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Critical Look: Godzilla (2014)


Critical Hits:Excellently produced action sequences where Godzilla proves why he’s King of the Monsters. The re-imagining of Godzilla’s origin not as an accidental spawn of human error, but as a primordial beast is interesting and provides a reason for him to fight the MUTO. The MUTO creature designs are amazing, and three monsters are always better than two.


 Critical Misses: Godzilla doesn’t show up in anything other than archived footage for the first half of the film. Some scenes seem like they could have been left on the cutting room floor. Bryan Cranston’s role could have been filled by another lesser known actor, considering how much screen time he has.


There are some problems with the latest offering of our favorite kaiju to the big screen, but there’s also a lot of good to be had. Does it hold up to the last blockbuster giant monster movie, Pacific Rim? Luckily for the King of the Monsters, they didn’t have to fight it out in the box office. Where there are parts of this movie that made me feel like a kid again, watching Godzilla wreck entire cities while duking it out with other giant monsters invading his home, there were parts that seemed unnecessary and downright boring.

For starters, we don’t see Godzilla for the first 57 minutes of the movie except for some archive footage from the last time he showed up. The beginning of the movie is completely centered on the new menace, the MUTO, as well as giving a reason for Bryan Cranston and his son to be involved in the whole mess. The opening scenes, with the finding of the MUTO spore and it’s attack on the nuclear power plant are well done and give a sort of emotional anchor to the rest of the movie. Cranston is a fantastic actor and is always great to watch, but it really comes as a blow to see his screen time cut short, I thought he was in it for the long haul. There’s a scene involving a boy getting stuck on the train with our hero Ford Brody, that really seemed forced and not a natural “hero moment”.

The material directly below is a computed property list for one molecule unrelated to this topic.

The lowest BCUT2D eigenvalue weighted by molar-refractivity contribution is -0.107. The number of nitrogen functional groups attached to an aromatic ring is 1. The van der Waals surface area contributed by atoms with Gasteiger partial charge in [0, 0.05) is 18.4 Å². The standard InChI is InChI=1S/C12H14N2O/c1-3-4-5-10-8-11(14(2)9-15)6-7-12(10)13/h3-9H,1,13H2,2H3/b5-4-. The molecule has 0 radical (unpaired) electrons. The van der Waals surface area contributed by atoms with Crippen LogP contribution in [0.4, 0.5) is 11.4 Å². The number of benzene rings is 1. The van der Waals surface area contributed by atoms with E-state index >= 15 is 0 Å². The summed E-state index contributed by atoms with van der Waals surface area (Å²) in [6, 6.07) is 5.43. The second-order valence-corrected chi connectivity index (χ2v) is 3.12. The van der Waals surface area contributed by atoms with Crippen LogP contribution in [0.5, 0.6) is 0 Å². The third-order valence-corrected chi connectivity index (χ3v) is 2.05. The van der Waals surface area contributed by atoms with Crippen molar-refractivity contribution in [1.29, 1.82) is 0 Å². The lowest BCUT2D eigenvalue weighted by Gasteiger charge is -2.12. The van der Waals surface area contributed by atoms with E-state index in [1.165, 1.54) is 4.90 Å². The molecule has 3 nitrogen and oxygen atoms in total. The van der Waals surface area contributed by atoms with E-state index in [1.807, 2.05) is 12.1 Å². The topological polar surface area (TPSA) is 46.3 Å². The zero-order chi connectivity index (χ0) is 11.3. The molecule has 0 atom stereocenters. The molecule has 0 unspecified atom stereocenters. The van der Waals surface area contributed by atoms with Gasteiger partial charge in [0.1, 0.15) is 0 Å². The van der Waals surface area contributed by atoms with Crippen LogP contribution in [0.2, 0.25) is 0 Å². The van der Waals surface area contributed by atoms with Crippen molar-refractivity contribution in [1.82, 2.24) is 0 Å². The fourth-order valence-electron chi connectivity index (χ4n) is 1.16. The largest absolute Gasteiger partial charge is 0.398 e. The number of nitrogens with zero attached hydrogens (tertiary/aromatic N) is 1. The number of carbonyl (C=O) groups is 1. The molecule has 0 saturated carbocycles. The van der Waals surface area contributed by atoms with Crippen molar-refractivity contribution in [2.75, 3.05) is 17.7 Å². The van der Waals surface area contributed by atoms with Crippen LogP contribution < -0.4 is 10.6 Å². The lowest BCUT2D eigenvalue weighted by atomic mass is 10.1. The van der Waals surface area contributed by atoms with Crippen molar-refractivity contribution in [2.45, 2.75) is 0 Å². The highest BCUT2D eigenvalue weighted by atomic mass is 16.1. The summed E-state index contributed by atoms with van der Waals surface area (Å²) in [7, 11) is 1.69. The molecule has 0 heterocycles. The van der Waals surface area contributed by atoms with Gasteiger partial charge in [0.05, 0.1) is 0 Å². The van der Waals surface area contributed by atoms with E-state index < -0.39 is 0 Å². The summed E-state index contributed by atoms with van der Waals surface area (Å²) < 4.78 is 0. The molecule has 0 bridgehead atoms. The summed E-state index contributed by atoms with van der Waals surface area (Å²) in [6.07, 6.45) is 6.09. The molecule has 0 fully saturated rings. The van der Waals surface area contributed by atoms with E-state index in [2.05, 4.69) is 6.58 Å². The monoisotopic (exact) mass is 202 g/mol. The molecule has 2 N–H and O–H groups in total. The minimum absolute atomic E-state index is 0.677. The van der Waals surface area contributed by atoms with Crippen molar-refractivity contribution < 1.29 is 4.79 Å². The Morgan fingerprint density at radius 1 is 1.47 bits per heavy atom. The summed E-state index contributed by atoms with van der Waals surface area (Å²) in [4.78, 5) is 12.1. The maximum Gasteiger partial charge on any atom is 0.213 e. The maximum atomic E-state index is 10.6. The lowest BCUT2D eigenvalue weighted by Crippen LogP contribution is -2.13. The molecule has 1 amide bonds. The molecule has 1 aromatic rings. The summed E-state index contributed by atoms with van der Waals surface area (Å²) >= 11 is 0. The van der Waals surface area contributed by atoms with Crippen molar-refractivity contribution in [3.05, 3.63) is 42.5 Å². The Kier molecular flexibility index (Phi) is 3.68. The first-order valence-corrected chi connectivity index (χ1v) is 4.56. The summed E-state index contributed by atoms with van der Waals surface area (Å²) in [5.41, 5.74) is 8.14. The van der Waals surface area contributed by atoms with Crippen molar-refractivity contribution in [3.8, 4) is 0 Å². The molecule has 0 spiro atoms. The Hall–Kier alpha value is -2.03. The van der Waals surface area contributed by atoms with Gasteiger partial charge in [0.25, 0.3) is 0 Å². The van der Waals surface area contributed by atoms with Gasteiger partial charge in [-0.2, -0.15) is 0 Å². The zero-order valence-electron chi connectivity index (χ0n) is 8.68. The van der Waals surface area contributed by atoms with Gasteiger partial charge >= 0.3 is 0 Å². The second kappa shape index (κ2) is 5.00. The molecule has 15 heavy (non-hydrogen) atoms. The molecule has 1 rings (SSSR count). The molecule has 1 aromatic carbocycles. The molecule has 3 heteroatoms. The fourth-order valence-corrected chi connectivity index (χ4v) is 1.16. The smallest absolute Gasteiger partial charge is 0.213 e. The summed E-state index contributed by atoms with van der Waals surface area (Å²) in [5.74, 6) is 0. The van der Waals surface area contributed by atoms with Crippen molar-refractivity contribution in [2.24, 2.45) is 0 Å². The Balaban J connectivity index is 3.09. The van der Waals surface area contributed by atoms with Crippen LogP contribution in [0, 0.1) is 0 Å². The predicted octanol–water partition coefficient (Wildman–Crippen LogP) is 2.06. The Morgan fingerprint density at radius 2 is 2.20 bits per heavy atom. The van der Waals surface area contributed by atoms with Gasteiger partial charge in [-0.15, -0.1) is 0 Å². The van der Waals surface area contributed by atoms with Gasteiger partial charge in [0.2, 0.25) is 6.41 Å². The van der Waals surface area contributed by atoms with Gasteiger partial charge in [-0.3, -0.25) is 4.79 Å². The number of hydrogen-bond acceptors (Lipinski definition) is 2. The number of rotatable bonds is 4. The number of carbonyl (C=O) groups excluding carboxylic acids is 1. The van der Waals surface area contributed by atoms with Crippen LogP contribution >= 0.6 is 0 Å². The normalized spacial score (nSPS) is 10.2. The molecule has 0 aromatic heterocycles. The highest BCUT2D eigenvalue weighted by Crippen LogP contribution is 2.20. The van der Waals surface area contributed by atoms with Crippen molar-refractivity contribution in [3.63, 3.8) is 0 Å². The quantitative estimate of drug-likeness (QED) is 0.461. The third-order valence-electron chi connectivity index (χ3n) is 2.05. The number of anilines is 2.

Where this movie really shines is the design and execution of all of the great monster scenes. Whether it’s the first time we see Godzilla’s spines rising out of the ocean, or the mother MUTO rampaging through Las Vegas, it all looks amazing. The use of news broadcasts to show the fighting and destruction is both awesome and frustrating at the same time. On one hand, it’s a cool technique, on the other, it would be nice to see the fighting and devastation first hand, right in the middle of the action. Thankfully the final fight sequences do keep you right in the middle of the action, split between the skyscraper destroying battle above, and the military action on and below the ground as our human hero tries to save the day. Godzilla pulls no punches in the devastating final battle, with a spectacular ending you won’t soon forget.

Is Godzilla worth a watch? Very much so. Is it a good monster movie? It could be better at focusing more on the monster. This film has come under a lot of fire for focusing more on the “human element” and that’s very understandable. I felt myself zoning out during any scene that didn’t involve a kaiju on screen. Hopefully with the addition of 3 new monsters in the second film that can be corrected.